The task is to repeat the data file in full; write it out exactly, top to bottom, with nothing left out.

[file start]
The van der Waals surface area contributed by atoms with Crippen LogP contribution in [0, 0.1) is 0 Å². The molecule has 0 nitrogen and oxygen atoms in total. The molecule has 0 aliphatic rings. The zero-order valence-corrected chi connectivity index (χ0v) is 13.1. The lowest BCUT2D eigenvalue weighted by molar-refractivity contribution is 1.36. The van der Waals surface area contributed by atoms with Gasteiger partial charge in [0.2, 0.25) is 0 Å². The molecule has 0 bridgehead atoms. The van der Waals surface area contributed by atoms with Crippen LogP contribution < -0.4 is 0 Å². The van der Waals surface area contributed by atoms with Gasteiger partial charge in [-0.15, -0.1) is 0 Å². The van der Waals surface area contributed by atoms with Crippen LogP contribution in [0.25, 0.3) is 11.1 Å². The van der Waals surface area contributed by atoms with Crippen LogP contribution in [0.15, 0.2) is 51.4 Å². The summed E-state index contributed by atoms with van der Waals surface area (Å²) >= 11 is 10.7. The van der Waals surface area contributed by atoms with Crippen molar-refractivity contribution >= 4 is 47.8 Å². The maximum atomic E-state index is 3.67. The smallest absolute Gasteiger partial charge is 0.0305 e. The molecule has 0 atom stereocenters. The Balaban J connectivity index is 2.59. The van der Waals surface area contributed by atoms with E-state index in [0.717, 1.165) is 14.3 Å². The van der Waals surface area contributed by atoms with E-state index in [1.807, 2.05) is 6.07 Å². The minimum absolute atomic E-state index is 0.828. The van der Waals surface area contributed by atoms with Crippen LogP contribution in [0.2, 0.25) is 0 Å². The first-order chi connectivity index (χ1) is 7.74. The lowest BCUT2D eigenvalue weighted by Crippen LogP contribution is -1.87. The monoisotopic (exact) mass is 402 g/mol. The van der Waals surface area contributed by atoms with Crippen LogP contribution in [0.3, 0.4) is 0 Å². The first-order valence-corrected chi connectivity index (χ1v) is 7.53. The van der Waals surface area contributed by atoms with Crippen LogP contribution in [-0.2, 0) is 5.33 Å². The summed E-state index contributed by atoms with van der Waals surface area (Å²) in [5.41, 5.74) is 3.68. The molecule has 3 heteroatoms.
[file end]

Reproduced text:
The van der Waals surface area contributed by atoms with Crippen LogP contribution in [0, 0.1) is 0 Å². The molecule has 0 nitrogen and oxygen atoms in total. The molecule has 0 aliphatic rings. The zero-order valence-corrected chi connectivity index (χ0v) is 13.1. The lowest BCUT2D eigenvalue weighted by molar-refractivity contribution is 1.36. The van der Waals surface area contributed by atoms with Gasteiger partial charge in [0.2, 0.25) is 0 Å². The molecule has 0 bridgehead atoms. The van der Waals surface area contributed by atoms with Crippen LogP contribution < -0.4 is 0 Å². The van der Waals surface area contributed by atoms with Gasteiger partial charge in [-0.15, -0.1) is 0 Å². The van der Waals surface area contributed by atoms with Crippen LogP contribution in [0.25, 0.3) is 11.1 Å². The van der Waals surface area contributed by atoms with Crippen LogP contribution in [0.15, 0.2) is 51.4 Å². The summed E-state index contributed by atoms with van der Waals surface area (Å²) >= 11 is 10.7. The van der Waals surface area contributed by atoms with Crippen molar-refractivity contribution >= 4 is 47.8 Å². The maximum atomic E-state index is 3.67. The smallest absolute Gasteiger partial charge is 0.0305 e. The molecule has 0 atom stereocenters. The Balaban J connectivity index is 2.59. The van der Waals surface area contributed by atoms with E-state index in [0.717, 1.165) is 14.3 Å². The van der Waals surface area contributed by atoms with E-state index in [1.807, 2.05) is 6.07 Å². The minimum absolute atomic E-state index is 0.828. The van der Waals surface area contributed by atoms with Crippen LogP contribution in [0.2, 0.25) is 0 Å². The first-order chi connectivity index (χ1) is 7.74. The lowest BCUT2D eigenvalue weighted by Crippen LogP contribution is -1.87. The monoisotopic (exact) mass is 402 g/mol. The van der Waals surface area contributed by atoms with Crippen LogP contribution in [0.3, 0.4) is 0 Å². The first-order valence-corrected chi connectivity index (χ1v) is 7.53. The van der Waals surface area contributed by atoms with Crippen LogP contribution in [-0.2, 0) is 5.33 Å². The summed E-state index contributed by atoms with van der Waals surface area (Å²) in [5.41, 5.74) is 3.68. The molecule has 3 heteroatoms.